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Publication numberUS5894128 A
Publication typeGrant
Application numberUS 08/917,474
Publication dateApr 13, 1999
Filing dateAug 26, 1997
Priority dateSep 6, 1996
Fee statusLapsed
Publication number08917474, 917474, US 5894128 A, US 5894128A, US-A-5894128, US5894128 A, US5894128A
InventorsAkioki Nakamori
Original AssigneeShimadzu Corporation
Export CitationBiBTeX, EndNote, RefMan
External Links: USPTO, USPTO Assignment, Espacenet
Infrared type gas analyzer
US 5894128 A
Abstract
An infrared type gas analyzer is formed of a measuring cell for receiving a gas to be measured; an infrared light source for irradiating the gas in the measuring cell; a correlation filter disposed adjacent to the measuring cell; and a sensor for detecting infrared light ejected from the infrared light source and passing through the correlation filter and the measuring cell to analyze the gas in the measuring cell. A correction filter is disposed on a portion of the correlation filter for correction or calibration of the gas analyzer. Thus, the infrared type gas analyzer has a simple structure and can perform a simplified correction without complicated operation.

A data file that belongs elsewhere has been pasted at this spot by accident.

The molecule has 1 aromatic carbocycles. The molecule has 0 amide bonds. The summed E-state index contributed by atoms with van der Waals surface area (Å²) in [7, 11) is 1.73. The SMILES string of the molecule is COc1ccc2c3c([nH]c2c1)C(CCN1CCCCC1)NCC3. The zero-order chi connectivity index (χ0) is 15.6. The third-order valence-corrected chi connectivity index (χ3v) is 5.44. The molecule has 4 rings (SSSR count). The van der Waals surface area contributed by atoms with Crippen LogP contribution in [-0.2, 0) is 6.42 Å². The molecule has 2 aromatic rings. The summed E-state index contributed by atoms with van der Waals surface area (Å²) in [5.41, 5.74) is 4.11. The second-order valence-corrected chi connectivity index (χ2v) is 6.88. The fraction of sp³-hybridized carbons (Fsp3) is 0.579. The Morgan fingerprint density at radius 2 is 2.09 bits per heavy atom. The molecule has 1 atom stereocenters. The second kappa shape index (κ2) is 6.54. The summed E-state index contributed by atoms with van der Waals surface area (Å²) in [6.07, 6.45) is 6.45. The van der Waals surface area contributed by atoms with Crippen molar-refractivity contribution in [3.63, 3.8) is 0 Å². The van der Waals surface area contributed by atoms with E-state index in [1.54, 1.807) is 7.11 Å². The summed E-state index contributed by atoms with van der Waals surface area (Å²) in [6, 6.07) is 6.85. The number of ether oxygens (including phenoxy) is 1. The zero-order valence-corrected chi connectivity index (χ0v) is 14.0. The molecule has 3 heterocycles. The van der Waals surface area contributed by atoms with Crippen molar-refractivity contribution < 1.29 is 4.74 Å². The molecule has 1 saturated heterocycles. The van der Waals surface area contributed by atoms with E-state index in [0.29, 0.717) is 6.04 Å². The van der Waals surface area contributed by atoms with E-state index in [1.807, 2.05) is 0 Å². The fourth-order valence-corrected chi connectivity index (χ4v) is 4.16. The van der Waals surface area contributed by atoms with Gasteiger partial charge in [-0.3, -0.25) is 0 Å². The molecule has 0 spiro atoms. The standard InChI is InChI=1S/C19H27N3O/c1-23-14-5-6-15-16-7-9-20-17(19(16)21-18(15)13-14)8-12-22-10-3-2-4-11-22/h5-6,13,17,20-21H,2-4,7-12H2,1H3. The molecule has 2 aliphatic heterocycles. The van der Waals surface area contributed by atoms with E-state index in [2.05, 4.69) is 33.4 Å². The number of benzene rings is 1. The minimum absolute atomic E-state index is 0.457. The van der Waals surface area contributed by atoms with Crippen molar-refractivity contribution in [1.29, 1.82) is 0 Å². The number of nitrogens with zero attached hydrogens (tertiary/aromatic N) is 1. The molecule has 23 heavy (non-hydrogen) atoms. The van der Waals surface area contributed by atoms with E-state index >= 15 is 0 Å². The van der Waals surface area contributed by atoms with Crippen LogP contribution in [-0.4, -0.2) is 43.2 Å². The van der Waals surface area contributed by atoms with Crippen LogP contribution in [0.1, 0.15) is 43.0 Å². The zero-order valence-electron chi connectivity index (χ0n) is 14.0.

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Claims(7)
What is claimed is:
1. An infrared type gas analyzer comprising:
a measuring cell for receiving a gas to be measured;
an infrared light source for irradiating the gas in the measuring cell;
a correlation filter disposed adjacent to the measuring cell;
a sensor for detecting infrared light ejected from the infrared light source and passing through the correlation filter and the measuring cell to analyze the gas in the measuring cell; and